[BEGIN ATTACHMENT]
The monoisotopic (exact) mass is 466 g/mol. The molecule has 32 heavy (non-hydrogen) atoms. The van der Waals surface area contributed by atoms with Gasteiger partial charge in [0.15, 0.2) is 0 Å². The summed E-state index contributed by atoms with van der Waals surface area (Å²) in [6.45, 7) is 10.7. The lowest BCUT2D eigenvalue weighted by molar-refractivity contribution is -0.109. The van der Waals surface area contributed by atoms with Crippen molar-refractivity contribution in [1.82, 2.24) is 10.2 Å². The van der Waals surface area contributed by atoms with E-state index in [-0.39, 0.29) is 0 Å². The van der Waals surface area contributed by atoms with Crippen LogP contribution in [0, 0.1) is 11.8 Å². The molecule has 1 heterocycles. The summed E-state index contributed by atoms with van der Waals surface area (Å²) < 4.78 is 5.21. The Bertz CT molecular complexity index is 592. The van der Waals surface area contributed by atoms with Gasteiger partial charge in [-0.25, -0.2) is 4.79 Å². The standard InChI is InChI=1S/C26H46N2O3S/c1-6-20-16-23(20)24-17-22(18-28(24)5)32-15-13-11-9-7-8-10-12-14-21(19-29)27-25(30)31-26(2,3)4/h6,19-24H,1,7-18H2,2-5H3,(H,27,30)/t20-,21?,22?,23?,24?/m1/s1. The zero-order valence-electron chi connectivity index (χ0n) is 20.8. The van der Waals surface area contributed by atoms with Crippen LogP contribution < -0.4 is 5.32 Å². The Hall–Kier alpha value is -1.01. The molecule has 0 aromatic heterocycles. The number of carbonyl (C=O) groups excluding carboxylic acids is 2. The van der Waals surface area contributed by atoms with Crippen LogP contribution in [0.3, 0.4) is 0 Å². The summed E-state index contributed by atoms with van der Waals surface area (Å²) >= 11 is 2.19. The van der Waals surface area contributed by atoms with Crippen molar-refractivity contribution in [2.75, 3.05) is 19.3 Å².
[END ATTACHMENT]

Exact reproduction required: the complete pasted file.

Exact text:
The monoisotopic (exact) mass is 466 g/mol. The molecule has 32 heavy (non-hydrogen) atoms. The van der Waals surface area contributed by atoms with Gasteiger partial charge in [0.15, 0.2) is 0 Å². The summed E-state index contributed by atoms with van der Waals surface area (Å²) in [6.45, 7) is 10.7. The lowest BCUT2D eigenvalue weighted by molar-refractivity contribution is -0.109. The van der Waals surface area contributed by atoms with Crippen molar-refractivity contribution in [1.82, 2.24) is 10.2 Å². The van der Waals surface area contributed by atoms with E-state index in [-0.39, 0.29) is 0 Å². The van der Waals surface area contributed by atoms with Crippen LogP contribution in [0, 0.1) is 11.8 Å². The molecule has 1 heterocycles. The summed E-state index contributed by atoms with van der Waals surface area (Å²) < 4.78 is 5.21. The Bertz CT molecular complexity index is 592. The van der Waals surface area contributed by atoms with Gasteiger partial charge in [-0.25, -0.2) is 4.79 Å². The standard InChI is InChI=1S/C26H46N2O3S/c1-6-20-16-23(20)24-17-22(18-28(24)5)32-15-13-11-9-7-8-10-12-14-21(19-29)27-25(30)31-26(2,3)4/h6,19-24H,1,7-18H2,2-5H3,(H,27,30)/t20-,21?,22?,23?,24?/m1/s1. The zero-order valence-electron chi connectivity index (χ0n) is 20.8. The van der Waals surface area contributed by atoms with Crippen LogP contribution < -0.4 is 5.32 Å². The Hall–Kier alpha value is -1.01. The molecule has 0 aromatic heterocycles. The number of carbonyl (C=O) groups excluding carboxylic acids is 2. The van der Waals surface area contributed by atoms with Crippen LogP contribution in [0.3, 0.4) is 0 Å². The summed E-state index contributed by atoms with van der Waals surface area (Å²) >= 11 is 2.19. The van der Waals surface area contributed by atoms with Crippen molar-refractivity contribution in [2.75, 3.05) is 19.3 Å².